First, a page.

Rather than raise taxes, Emperor Nero reduced the amount of silver in a denarius to 3.4 grams so he could mint more coins with less silver. Of course, this made each denarius less valuable, and merchants soon wanted more denarii for the same goods and services. This cycle continued under Nero’s successors.
Emperor Trajan (a.d. 98–117) reduced the denarius’s silver content to 85 percent. Then Emperor Marcus Aurelius (a.d. 161–180) reduced it to 75 percent. Septimius Severus (a.d. 193–211) reduced it to 50 percent, and his successors reduced it more. By the time of Gallienus (a.d. 253–268), the newly named antoninanianus was a bronze coin with a veneer of thin silver that quickly wore off to reveal the poor quality beneath.
Barbarian mercenaries were paid in gold because they would not accept worthless Roman currency, but native Roman soldiers had to cope with the hyperinflation. Ancient records indicate that soldiers’ annual wages increased from 223 denarii in the time of Caesar Augustus to 675 antoninanianus in the time of Gallienus. Yet the silver content in an antoninanianus had plummeted from 98 percent to 5 percent over this same time period.
As Mikhail Rostovtzeff put it in A History of the Ancient World: Rome, “To crown all these calamities, the emperors in their need for money issued a vast quantity of coin. Not possessing enough of the precious metals for these issues, they alloyed the gold with silver, the silver with copper, and the copper with lead, thus debasing the coinage and ruining in the end men who had once been rich. This measure cut at the root of trade and industry. The government mint in the third century became a vast manufactory of base coin. … It is no wonder that a social and economic crisis of extreme severity was brought about by these conditions.”
With the survival of the empire at stake, Diocletian (a.d. 284–305) attempted to halt runaway inflation with price controls. But his plan backfired. Rather than fix inflation, his edicts made merchants afraid to sell merchandise lest they suffer devastating financial losses. Therefore, demand for merchandise skyrocketed and so did prices. Diocletian’s price-fixing decree was soon abandoned while the emperor looked for a way to restore order without restoring the civic virtue and sound fiscal policy that had made the Roman Republic great.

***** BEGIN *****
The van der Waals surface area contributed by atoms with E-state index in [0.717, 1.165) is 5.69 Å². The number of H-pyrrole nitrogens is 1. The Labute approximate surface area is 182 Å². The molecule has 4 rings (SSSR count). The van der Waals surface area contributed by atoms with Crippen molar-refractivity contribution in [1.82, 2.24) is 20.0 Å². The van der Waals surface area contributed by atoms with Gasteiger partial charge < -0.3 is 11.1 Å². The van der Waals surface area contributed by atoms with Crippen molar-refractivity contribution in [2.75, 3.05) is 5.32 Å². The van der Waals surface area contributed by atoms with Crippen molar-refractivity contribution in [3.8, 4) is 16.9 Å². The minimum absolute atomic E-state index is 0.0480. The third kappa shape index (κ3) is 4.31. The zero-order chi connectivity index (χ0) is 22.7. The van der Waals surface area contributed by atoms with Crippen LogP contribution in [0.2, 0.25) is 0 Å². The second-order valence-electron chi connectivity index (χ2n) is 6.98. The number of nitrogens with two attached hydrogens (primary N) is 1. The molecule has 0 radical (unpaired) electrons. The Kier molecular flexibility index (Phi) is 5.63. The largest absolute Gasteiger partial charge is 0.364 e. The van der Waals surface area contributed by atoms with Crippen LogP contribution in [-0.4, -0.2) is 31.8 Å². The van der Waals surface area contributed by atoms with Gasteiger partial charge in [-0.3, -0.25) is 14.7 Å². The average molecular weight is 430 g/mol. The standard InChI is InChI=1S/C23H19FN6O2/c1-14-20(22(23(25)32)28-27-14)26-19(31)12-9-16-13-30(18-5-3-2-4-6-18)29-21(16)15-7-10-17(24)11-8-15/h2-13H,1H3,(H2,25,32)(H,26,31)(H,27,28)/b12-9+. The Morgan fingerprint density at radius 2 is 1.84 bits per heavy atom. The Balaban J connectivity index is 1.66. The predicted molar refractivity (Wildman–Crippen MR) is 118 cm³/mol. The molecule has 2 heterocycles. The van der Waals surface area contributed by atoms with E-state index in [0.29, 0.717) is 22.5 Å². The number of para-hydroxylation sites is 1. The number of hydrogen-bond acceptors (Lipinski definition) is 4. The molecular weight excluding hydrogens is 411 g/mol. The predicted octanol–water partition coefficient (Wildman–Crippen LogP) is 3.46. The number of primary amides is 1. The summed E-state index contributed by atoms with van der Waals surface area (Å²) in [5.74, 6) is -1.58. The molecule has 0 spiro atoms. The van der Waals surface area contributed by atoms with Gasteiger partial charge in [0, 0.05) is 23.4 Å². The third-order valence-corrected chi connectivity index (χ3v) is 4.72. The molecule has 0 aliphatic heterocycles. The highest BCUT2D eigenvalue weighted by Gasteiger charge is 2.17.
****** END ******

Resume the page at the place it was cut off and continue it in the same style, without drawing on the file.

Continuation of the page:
After the crisis of the third century, emperors were no longer able to obtain sufficient resources by debasing the currency to raise revenue. Yet Diocletian had already implemented a series of tax hikes so rigid and unwavering that many were driven to starvation and bankruptcy. Since money was worthless, the new system collected taxes in the form of goods and services. After calculating how much cloth, grain, oil, weapons and other goods it took to sustain a Roman soldier, bureaucrats figured out how much each family owed the empire.
In the 50 years after Diocletian’s reforms, the Roman tax burden roughly doubled. Many abandoned their lands in order to avoid taxes and to receive public entitlements instead. This created a circumstance where, according to anthropologist and historian Joseph Tainter, “those who lived off the treasury were more numerous than those paying into it.”
Tax riots and rebellion among those few who continued to work for a living grew commonplace, but this did not stop Valentinian iii (a.d. 425–455) from imposing an additional 4 percent sales tax. Under such debilitating circumstances, many lamented that they actually wanted Germanic barbarians to deliver them from the fearful load of taxes. One late-fifth-century writer, Zosimus, quipped that “as a result of this exaction of taxes, city and countryside were full of laments and complaints, and all … sought the help of the barbarians.”
This is why Edward Gibbon, author of The Decline and Fall of the Roman Empire, listed increased taxation as one of the five major causes that contributed to the fall of the Roman Empire, alongside the breakdown of the family, an insatiable craving for pleasure, an unsustainable buildup of armaments, and the decay of religion.
“The economic oppression of the later empire increasingly ate the spirit, loyalty and pride out of the citizenry, high and low, and fostered a rash of other ills,” reports the booklet The Modern Romans, published by Ambassador College Press in 1971. “It tore away at community and national spirit. The costs of running a gigantic empire were massive. They caused a perpetual administrative struggle to maintain a stable economy. The ever burgeoning government bureaucracy became horribly expensive. … It took a veritable army of officials to man and work the complicated dual supply and demands of both the government services and the military. This necessitated laying still heavier burdens of taxation upon already overburdened people.”
The Prophet Amos foretold that burdensome taxes would be a key reason for the collapse of end-time America (Amos 5:11), but the American people are not paying attention. Soul-crushing taxes ravaged Rome’s shrinking private economy and made it easy pickings for the Germanic leader Odoacer in a.d. 476, when the empire finally collapsed completely.
America’s founders believed they could create a stable society by looking back on what Rome did right, so it is imperative for Americans to also learn from what Rome did wrong.